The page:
New Translation Blunder On Netflix
Much has been said in the last month about the deficiencies that can be found in the translations of some Netflix series, which affects the quality of subtitles and dubbing in various languages. Recently, the focus was on The Squid Game, the great massive success of the platform, when it was found that the translation of the subtitles into Spanish had been carried out through the questionable process of post-editing.
The great complaint of the translation sector against the use of the post-editing method lies in the loss of nuances and creativity that has as a consequence the use of an automatic translator that is fed with the transcription of the original audio. After the tool performs the automatic translation (in the style of Google Translate), a person takes care of making the appropriate corrections.
Many times, lacking the proper context (and assuming a smaller remuneration with reduced delivery times), the quality of the translation is noticeably affected, with poor and orthopedic choices. Lacking care in cases of polysemy and ambiguity, errors such as the one seen by viewers of the Mexican production Luis Miguel: La serie can occur in the worst case .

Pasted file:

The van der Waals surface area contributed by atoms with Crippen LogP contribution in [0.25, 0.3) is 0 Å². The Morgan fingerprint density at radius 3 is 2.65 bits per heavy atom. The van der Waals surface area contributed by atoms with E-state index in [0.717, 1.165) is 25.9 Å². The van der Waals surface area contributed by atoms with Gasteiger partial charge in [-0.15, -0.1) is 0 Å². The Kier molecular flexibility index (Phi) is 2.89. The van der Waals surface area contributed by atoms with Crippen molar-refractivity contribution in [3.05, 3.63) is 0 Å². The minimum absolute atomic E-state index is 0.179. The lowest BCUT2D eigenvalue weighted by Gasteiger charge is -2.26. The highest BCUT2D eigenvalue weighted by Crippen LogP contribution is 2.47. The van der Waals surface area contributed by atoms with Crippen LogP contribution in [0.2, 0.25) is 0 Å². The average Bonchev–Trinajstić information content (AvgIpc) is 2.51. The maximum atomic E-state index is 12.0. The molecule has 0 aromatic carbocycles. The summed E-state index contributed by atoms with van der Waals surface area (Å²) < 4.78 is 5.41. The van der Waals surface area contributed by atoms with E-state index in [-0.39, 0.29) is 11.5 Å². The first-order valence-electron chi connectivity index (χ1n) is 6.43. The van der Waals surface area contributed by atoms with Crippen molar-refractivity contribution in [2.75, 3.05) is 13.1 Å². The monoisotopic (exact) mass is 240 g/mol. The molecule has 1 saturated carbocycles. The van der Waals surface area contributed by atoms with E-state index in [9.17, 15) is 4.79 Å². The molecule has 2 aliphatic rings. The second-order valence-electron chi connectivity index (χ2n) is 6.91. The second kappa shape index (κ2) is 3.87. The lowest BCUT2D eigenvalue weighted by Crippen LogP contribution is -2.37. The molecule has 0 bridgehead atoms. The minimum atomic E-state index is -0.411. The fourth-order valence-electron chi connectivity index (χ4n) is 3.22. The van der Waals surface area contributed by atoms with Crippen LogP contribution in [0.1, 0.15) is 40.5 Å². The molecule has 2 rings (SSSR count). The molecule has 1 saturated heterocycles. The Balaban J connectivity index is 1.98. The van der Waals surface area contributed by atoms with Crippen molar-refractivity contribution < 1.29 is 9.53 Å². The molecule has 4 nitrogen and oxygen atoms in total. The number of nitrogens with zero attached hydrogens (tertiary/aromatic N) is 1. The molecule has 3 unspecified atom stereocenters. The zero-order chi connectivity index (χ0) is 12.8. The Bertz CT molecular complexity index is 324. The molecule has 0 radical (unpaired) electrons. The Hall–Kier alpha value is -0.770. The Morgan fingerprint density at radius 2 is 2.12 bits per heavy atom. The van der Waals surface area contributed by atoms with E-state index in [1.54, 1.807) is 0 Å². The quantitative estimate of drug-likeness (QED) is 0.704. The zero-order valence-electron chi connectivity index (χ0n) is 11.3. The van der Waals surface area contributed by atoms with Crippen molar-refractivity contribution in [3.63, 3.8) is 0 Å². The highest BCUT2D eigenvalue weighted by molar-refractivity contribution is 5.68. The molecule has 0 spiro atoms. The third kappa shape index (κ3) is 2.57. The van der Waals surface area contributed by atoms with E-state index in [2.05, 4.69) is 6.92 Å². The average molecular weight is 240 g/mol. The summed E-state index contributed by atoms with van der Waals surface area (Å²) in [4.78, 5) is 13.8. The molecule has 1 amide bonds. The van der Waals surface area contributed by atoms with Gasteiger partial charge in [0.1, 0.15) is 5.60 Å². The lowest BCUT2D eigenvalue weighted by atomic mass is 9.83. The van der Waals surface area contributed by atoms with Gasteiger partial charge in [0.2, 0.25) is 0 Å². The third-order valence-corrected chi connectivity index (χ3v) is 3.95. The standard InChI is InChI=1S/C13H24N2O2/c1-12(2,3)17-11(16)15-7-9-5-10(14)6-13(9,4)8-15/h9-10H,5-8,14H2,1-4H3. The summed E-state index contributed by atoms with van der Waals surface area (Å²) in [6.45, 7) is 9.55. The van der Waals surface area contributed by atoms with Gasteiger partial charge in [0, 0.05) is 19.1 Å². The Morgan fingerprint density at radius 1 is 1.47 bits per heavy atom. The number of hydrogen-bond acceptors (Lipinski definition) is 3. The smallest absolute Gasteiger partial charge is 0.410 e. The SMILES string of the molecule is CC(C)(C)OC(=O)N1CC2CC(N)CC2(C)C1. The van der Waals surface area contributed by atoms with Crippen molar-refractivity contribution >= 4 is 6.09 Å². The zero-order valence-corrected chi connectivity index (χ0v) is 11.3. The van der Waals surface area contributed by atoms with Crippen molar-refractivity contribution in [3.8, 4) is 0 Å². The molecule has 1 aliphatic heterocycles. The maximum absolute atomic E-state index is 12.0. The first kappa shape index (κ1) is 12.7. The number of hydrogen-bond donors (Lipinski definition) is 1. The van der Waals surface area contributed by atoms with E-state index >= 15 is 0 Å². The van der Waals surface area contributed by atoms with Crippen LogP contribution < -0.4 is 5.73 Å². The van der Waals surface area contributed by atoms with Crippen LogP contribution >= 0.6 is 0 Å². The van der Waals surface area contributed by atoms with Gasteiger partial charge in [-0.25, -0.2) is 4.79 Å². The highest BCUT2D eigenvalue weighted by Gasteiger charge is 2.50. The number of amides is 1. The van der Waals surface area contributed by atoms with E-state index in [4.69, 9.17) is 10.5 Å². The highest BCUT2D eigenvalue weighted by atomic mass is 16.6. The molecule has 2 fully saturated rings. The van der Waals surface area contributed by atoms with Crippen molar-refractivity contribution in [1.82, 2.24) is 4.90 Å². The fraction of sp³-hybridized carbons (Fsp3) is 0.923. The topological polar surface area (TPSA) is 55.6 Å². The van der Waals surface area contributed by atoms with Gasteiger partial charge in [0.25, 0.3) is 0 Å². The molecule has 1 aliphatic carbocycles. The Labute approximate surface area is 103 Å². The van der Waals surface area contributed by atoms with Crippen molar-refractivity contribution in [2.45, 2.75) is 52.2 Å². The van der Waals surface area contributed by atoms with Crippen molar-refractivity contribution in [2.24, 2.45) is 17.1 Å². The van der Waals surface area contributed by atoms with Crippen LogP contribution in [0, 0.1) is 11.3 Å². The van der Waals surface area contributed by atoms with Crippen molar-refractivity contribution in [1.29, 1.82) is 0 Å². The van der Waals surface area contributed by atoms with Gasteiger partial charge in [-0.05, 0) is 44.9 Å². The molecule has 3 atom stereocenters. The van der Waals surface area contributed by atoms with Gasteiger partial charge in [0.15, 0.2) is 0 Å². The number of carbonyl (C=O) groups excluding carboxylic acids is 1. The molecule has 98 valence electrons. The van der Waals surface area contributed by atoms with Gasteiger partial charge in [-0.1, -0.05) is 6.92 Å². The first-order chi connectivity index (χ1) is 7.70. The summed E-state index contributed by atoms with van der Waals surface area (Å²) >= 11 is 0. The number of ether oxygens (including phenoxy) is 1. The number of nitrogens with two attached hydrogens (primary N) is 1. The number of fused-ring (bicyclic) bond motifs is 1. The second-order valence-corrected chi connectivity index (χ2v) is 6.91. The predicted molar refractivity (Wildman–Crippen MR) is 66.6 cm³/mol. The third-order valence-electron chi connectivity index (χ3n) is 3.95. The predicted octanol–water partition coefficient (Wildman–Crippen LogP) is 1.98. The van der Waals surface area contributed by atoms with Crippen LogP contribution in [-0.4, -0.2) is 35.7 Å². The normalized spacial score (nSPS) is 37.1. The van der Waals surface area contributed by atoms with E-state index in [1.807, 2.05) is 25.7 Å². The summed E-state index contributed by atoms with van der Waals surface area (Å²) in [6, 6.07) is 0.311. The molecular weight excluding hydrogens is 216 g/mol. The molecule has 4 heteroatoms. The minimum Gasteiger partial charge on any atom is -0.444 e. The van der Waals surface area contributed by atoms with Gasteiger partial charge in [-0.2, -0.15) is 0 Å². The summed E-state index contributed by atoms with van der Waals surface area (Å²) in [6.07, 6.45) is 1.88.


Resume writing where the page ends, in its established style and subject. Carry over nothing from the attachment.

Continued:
A capture of episode 6 of the second season of Luis Miguel: The series is traveling the networks with the following situation. The Andalusian expression “my weapon” [my soul] has been translated into English as “my weapon”, in such a way that the affectionate phrase “I am very sorry, my weapon” has been the victim of a literal translation that does not make any sense: “I’m sorry, this is my weapon” [Sorry, this is my weapon].
It should be noted that, as in some decisions of the English translation of The Squid Game that were also rejected in networks, this blunder with “my weapon” / “my weapon” only appears in the English subtitles referred to as closed captions. That is, those that are made for people with hearing problems as an audio transcription; in this case, the English dubbing of the Spanish original.
The other English subtitles, possibly done through a traditional human translation process, do translate the expression correctly. In the case of selecting this option, the phrase appears translated as “I’m sorry, my darling”. A translation that is much more coherent with the meaning of the Andalusian expression, and which once again demonstrates the importance of knowledge of the language by translators without it being automatically substituted by a machine.